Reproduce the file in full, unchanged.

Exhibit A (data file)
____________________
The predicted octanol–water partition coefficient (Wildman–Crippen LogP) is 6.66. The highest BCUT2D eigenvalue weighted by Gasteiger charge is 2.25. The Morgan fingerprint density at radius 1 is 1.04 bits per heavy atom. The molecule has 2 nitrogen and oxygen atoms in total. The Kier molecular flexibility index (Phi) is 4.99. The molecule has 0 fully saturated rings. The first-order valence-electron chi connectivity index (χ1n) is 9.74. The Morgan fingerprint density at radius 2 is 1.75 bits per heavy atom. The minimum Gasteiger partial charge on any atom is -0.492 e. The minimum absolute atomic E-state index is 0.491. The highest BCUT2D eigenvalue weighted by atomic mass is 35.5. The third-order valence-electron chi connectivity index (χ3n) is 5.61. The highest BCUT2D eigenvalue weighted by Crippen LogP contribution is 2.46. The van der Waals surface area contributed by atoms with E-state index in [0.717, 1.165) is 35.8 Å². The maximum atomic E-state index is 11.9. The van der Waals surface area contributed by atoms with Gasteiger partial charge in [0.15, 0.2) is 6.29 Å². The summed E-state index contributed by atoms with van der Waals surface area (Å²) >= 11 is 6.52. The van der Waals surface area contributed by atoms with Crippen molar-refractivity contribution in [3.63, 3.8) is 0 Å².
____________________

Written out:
The predicted octanol–water partition coefficient (Wildman–Crippen LogP) is 6.66. The highest BCUT2D eigenvalue weighted by Gasteiger charge is 2.25. The Morgan fingerprint density at radius 1 is 1.04 bits per heavy atom. The molecule has 2 nitrogen and oxygen atoms in total. The Kier molecular flexibility index (Phi) is 4.99. The molecule has 0 fully saturated rings. The first-order valence-electron chi connectivity index (χ1n) is 9.74. The Morgan fingerprint density at radius 2 is 1.75 bits per heavy atom. The minimum Gasteiger partial charge on any atom is -0.492 e. The minimum absolute atomic E-state index is 0.491. The highest BCUT2D eigenvalue weighted by atomic mass is 35.5. The third-order valence-electron chi connectivity index (χ3n) is 5.61. The highest BCUT2D eigenvalue weighted by Crippen LogP contribution is 2.46. The van der Waals surface area contributed by atoms with E-state index in [0.717, 1.165) is 35.8 Å². The maximum atomic E-state index is 11.9. The van der Waals surface area contributed by atoms with Gasteiger partial charge in [0.15, 0.2) is 6.29 Å². The summed E-state index contributed by atoms with van der Waals surface area (Å²) >= 11 is 6.52. The van der Waals surface area contributed by atoms with Crippen molar-refractivity contribution in [3.63, 3.8) is 0 Å².